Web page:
A motion to dismiss under Rule 12(b)(6) tests the complaint's legal and factual sufficiency. See Ashcroft v. Iqbal. 556 U.S. 662, 677-80 (2009); Bell Atl. Corp. v. Twomblv. 550 U.S. 544, 554-63 (2007); Giarratano v. Johnson. 521 F.3d 298, 302 (4th Cir. 2008). To withstand a Rule 12(b)(6) motion, a pleading "must contain sufficient factual matter, accepted as true, to state a claim to relief that is plausible on its face." Iqbal. 556 U.S. at 678 (quotation omitted); see Twomblv. 550 U.S. at 570; Giarratano. 521 F.3d at 302. In considering the motion, the court must construe the facts and reasonable inferences "in the light most favorable to the [nonmoving party]." Massey v. Oianiit. 759 F.3d 343, 352 (4th Cir. 2014) (quotation omitted); see Clatterbuck v. Citv of Charlottesville. 708 F.3d 549, 557 (4th Cir. 2013), abrogated on other grounds by Reed v. Town of Gilbert. 135 S.Ct. 2218 (2015). A court need not accept as true a complaint's legal conclusions, "unwarranted inferences, unreasonable conclusions, or arguments." Giarratano. 521 F.3d at 302 (quotation omitted); see Iqbal. 556 U.S. at 678-79. Rather, a plaintiffs allegations must "nudge[] [her] claims, " Twomblv. 550 U.S. at 570, beyond the realm of "mere possibility" into "plausibility." Iqbal. 556 U.S. at 678-79.

         When evaluating a motion to dismiss, a court considers the pleadings and any materials "attached or incorporated into the complaint." E.I, du Pont de Nemours & Co. v. Kolon Indus.. Inc.. 637 F.3d 435, 448 (4th Cir. 2011); see Fed.R.Civ.P. 10(c); Thompson v. Greene. 427 F.3d 263, 268 (4th Cir. 2005). A court also may take judicial notice of public records without converting the motion to dismiss intb a motion for summary judgment. See, e.g.. Fed.R.Evid. 201 (d); Tellabs. Inc. v. Makor Issues & Rights. Ltd.. 551 U.S. 308, 322 (2007); Philips v. Pitt Ctv. Mem'l Hosp.. 572 F.3d 176, 180 (4th Cir. 2009).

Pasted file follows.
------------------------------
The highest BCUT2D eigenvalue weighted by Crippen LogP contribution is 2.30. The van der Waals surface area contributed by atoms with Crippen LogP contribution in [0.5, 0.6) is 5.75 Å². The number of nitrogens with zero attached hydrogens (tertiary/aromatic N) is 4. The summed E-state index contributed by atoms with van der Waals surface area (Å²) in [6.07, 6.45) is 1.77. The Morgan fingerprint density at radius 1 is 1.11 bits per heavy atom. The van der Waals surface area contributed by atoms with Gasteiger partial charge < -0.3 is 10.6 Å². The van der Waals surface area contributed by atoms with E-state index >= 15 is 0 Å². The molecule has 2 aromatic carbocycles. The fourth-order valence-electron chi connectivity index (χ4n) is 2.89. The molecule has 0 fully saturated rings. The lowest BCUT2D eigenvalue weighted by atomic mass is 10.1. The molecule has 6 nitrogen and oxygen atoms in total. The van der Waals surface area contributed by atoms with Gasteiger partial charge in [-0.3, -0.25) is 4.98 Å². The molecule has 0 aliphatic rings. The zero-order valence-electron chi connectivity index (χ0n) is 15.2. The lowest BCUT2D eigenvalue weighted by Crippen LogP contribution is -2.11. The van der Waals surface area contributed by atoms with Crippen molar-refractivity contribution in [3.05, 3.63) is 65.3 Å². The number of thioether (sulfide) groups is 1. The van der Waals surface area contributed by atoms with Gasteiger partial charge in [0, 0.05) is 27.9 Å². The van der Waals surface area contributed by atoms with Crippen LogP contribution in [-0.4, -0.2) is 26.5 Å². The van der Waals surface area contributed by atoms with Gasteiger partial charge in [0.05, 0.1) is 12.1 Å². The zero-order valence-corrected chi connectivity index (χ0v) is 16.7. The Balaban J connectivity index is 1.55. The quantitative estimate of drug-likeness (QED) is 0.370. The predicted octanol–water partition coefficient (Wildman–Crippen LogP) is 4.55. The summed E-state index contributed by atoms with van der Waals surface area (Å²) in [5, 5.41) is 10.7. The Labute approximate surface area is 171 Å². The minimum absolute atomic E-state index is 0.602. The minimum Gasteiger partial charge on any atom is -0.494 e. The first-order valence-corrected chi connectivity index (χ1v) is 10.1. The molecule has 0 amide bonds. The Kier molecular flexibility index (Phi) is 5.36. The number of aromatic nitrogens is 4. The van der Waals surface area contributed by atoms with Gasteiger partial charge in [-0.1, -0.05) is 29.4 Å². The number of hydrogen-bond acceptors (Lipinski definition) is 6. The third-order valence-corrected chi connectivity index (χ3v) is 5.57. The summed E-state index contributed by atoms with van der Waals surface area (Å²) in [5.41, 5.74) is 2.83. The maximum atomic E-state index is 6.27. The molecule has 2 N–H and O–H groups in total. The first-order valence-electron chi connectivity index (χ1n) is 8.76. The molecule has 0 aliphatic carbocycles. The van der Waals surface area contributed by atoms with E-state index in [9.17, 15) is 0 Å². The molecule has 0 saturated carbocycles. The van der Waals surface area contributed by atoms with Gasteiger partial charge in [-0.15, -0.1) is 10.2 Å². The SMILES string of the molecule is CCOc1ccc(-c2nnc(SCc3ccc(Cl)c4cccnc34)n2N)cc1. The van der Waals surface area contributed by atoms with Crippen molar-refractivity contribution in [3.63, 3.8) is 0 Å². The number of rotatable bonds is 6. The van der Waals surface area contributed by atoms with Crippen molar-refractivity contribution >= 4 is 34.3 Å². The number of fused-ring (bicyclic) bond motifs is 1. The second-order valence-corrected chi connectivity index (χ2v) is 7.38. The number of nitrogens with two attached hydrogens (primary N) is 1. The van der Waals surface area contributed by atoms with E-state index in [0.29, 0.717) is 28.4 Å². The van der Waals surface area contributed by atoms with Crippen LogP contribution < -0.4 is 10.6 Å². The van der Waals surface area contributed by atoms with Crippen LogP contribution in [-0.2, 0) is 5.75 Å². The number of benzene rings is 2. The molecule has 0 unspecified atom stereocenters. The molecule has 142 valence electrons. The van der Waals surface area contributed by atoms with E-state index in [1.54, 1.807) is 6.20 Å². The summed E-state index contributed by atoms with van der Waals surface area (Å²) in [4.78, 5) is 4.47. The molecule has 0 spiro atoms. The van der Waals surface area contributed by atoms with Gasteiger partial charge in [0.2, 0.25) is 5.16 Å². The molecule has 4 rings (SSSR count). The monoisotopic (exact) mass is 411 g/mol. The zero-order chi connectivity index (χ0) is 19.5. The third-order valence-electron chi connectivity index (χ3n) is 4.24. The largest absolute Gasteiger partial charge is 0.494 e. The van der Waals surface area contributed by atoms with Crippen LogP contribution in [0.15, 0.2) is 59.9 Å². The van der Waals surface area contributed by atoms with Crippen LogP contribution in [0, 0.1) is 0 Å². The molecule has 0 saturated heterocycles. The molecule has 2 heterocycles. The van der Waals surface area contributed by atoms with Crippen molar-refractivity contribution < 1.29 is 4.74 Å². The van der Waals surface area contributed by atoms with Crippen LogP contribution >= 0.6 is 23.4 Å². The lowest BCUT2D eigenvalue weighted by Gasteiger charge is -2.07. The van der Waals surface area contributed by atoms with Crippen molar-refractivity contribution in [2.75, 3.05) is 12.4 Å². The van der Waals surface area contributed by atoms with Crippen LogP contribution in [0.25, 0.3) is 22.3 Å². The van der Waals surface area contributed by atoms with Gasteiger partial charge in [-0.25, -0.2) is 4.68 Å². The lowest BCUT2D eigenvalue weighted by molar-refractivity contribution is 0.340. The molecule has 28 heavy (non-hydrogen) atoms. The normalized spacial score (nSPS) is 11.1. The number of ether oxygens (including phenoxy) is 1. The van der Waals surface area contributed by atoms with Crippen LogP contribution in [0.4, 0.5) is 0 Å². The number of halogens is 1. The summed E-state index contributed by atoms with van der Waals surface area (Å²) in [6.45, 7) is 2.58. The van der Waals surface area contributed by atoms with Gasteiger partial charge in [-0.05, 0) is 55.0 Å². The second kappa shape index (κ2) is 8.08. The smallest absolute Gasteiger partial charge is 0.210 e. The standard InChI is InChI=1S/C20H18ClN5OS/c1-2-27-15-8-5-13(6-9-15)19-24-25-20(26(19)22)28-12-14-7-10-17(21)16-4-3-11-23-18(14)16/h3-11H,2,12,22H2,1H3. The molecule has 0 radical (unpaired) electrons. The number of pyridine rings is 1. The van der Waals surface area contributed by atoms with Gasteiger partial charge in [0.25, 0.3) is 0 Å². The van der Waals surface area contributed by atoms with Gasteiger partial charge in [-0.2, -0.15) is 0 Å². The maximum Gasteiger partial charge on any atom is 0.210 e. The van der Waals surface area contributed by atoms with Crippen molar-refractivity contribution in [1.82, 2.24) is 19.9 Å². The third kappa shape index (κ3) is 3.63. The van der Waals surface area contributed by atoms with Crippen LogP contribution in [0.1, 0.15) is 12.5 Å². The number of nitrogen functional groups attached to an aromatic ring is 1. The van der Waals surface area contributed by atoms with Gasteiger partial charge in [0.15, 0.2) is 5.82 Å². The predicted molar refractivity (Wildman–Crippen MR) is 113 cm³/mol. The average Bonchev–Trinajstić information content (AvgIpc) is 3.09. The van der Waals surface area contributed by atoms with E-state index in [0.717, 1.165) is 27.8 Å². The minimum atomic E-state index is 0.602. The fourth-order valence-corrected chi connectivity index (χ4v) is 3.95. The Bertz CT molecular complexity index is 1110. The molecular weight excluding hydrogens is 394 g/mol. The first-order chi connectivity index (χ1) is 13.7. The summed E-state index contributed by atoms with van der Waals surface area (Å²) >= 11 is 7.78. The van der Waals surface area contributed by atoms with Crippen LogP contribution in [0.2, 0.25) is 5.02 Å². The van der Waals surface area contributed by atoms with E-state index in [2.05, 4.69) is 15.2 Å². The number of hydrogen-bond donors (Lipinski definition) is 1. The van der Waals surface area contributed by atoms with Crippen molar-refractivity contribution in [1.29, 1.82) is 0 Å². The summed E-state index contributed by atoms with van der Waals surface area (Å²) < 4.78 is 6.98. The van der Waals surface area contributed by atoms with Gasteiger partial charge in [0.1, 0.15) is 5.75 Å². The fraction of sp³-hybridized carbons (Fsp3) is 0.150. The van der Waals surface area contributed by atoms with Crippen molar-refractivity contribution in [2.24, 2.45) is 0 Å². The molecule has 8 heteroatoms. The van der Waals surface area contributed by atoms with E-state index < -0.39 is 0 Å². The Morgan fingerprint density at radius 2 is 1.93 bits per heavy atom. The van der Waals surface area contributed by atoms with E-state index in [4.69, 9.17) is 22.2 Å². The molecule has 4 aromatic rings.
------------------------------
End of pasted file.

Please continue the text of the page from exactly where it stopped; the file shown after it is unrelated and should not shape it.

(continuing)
The standard used to evaluate the sufficiency of a pleading is flexible, "and a pro se complaint, however inartfully pleaded, must be held to less stringent standards than formal pleadings drafted by lawyers." Erickson v. Pardus. 551 U.S. 89, 94 (2007) (per curiam) (quotation omitted). Erickson. however, does not 'hmdermine [the] requirement that a pleading contain 'more than labels and conclusions.'" Giarratano. 521 F.3d at 304 n.5 (quoting Twombly. 550 U.S. at 555); see Iqbal. 556 U.S. at 677-83; Coleman v. Md. Court of Appeals. 626 F.3d 187, 190 (4th Cir. 2010), affd. 566 U.S. 30 (20 m: Nemet Chevrolet. Ltd. v. Inc.. 591 F.3d250, 255-56 (4th Cir. 2009); Francis v. Giacomelli. 588 F.3d 186, 193 (4th Cir. 2009).


         To plausibly allege retaliation in violation of Title VII, an employee must allege that: (1) he engaged in protected activity; (2) his employer took an action against him that a reasonable employee would find materially adverse; and, (3) a casual connection between the protected activity and the adverse employment action. See DeMasters v. Carilion Clinic. 796 F.3d 409, 416 (4th Cir. 2015); Bover-Libero v. Fontainbleau Corp.. 786 F.3d 264, 281 (4th Cir. 2015) (en banc); Balas v. Huntington Ingalls Indus.. Inc.. 711 F.3d 401.410 (4th Cir. 2013): see also Univ. of Tex. Sw. Med. Ctr. v. Nassar. 570 U.S. 338, 362-63 (2013); Burlington N. & Santa Fe Rv. v. White. 548 U.S. 53, 68-69 (2006). To survive a motion to dismiss, a Title VII plaintiff must plausibly allege a statutory claim, not a prima facie case. See McCleary-Evans v. Md. Dep'tof Transp.. State Highway Admin.. 780 F.3d 582, 585-88 (4th Cir. 2015).

         In relevant part, Title VH's retaliation provision prohibits an employer from discriminating against any individual "because he has opposed any practice made an unlawful employment practice by this subchapter, or because he has made a charge, testified, assisted, or participated in any manner in an investigation, proceeding, or hearing under this subchapter." 42 U.S.C. § 2000e-3(a). "Oppositional activity must be directed to 'an unlawful employment practice' under Title VII." DeMasters. 796 F.3d at417: see Bover-Liberto. 786 F.3d at282: Bonds v. Leavitt. 629 F.3d 369.384 (4th Cir. 2011); Laughlin v. Metro. Wash. Airports Auth..149 F.3d 253, 259 (4th Cir. 1998). An "employee is protected when [he] opposes not only employment ...